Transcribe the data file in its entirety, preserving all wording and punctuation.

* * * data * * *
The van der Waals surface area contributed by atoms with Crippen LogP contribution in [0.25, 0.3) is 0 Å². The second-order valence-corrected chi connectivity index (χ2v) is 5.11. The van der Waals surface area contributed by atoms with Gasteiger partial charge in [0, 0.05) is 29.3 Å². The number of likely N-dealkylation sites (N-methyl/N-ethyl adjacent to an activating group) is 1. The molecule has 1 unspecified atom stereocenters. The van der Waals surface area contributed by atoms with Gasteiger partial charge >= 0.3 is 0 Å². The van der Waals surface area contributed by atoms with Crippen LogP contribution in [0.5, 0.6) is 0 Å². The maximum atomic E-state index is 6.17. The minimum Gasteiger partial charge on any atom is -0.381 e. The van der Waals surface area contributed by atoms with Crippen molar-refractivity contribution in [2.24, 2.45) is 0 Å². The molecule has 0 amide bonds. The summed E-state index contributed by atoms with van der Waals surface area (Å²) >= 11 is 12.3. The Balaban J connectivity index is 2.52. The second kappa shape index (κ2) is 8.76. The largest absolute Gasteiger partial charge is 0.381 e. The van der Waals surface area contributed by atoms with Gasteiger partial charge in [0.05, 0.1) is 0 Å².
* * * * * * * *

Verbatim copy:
The van der Waals surface area contributed by atoms with Crippen LogP contribution in [0.25, 0.3) is 0 Å². The second-order valence-corrected chi connectivity index (χ2v) is 5.11. The van der Waals surface area contributed by atoms with Gasteiger partial charge in [0, 0.05) is 29.3 Å². The number of likely N-dealkylation sites (N-methyl/N-ethyl adjacent to an activating group) is 1. The molecule has 1 unspecified atom stereocenters. The van der Waals surface area contributed by atoms with Gasteiger partial charge >= 0.3 is 0 Å². The van der Waals surface area contributed by atoms with Crippen LogP contribution in [0.5, 0.6) is 0 Å². The maximum atomic E-state index is 6.17. The minimum Gasteiger partial charge on any atom is -0.381 e. The van der Waals surface area contributed by atoms with Crippen molar-refractivity contribution in [2.24, 2.45) is 0 Å². The molecule has 0 amide bonds. The summed E-state index contributed by atoms with van der Waals surface area (Å²) >= 11 is 12.3. The Balaban J connectivity index is 2.52. The second kappa shape index (κ2) is 8.76. The largest absolute Gasteiger partial charge is 0.381 e. The van der Waals surface area contributed by atoms with Gasteiger partial charge in [0.05, 0.1) is 0 Å².